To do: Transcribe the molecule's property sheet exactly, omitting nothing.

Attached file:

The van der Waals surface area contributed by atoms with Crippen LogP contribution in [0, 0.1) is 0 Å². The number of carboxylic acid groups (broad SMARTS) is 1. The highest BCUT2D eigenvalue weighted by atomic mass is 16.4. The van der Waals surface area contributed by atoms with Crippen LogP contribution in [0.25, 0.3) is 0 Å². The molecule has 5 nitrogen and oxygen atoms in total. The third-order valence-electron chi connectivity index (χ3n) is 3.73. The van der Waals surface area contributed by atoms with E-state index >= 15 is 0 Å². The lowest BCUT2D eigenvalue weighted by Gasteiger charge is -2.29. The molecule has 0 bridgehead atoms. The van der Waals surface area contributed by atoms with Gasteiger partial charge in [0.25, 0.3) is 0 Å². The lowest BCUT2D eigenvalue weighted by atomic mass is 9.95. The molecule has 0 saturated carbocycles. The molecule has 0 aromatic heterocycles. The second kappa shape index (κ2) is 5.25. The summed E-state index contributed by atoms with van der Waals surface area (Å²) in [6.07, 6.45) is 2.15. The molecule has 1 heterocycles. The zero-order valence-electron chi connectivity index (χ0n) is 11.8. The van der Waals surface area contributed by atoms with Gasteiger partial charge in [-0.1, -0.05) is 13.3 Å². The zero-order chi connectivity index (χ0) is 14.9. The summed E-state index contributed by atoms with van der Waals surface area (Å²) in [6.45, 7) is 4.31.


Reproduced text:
The van der Waals surface area contributed by atoms with Crippen LogP contribution in [0, 0.1) is 0 Å². The number of carboxylic acid groups (broad SMARTS) is 1. The highest BCUT2D eigenvalue weighted by atomic mass is 16.4. The van der Waals surface area contributed by atoms with Crippen LogP contribution in [0.25, 0.3) is 0 Å². The molecule has 5 nitrogen and oxygen atoms in total. The third-order valence-electron chi connectivity index (χ3n) is 3.73. The van der Waals surface area contributed by atoms with E-state index >= 15 is 0 Å². The lowest BCUT2D eigenvalue weighted by Gasteiger charge is -2.29. The molecule has 0 bridgehead atoms. The van der Waals surface area contributed by atoms with Gasteiger partial charge in [0.25, 0.3) is 0 Å². The lowest BCUT2D eigenvalue weighted by atomic mass is 9.95. The molecule has 0 saturated carbocycles. The molecule has 0 aromatic heterocycles. The second kappa shape index (κ2) is 5.25. The summed E-state index contributed by atoms with van der Waals surface area (Å²) in [6.07, 6.45) is 2.15. The molecule has 1 heterocycles. The zero-order valence-electron chi connectivity index (χ0n) is 11.8. The van der Waals surface area contributed by atoms with Gasteiger partial charge in [-0.1, -0.05) is 13.3 Å². The zero-order chi connectivity index (χ0) is 14.9. The summed E-state index contributed by atoms with van der Waals surface area (Å²) in [6.45, 7) is 4.31.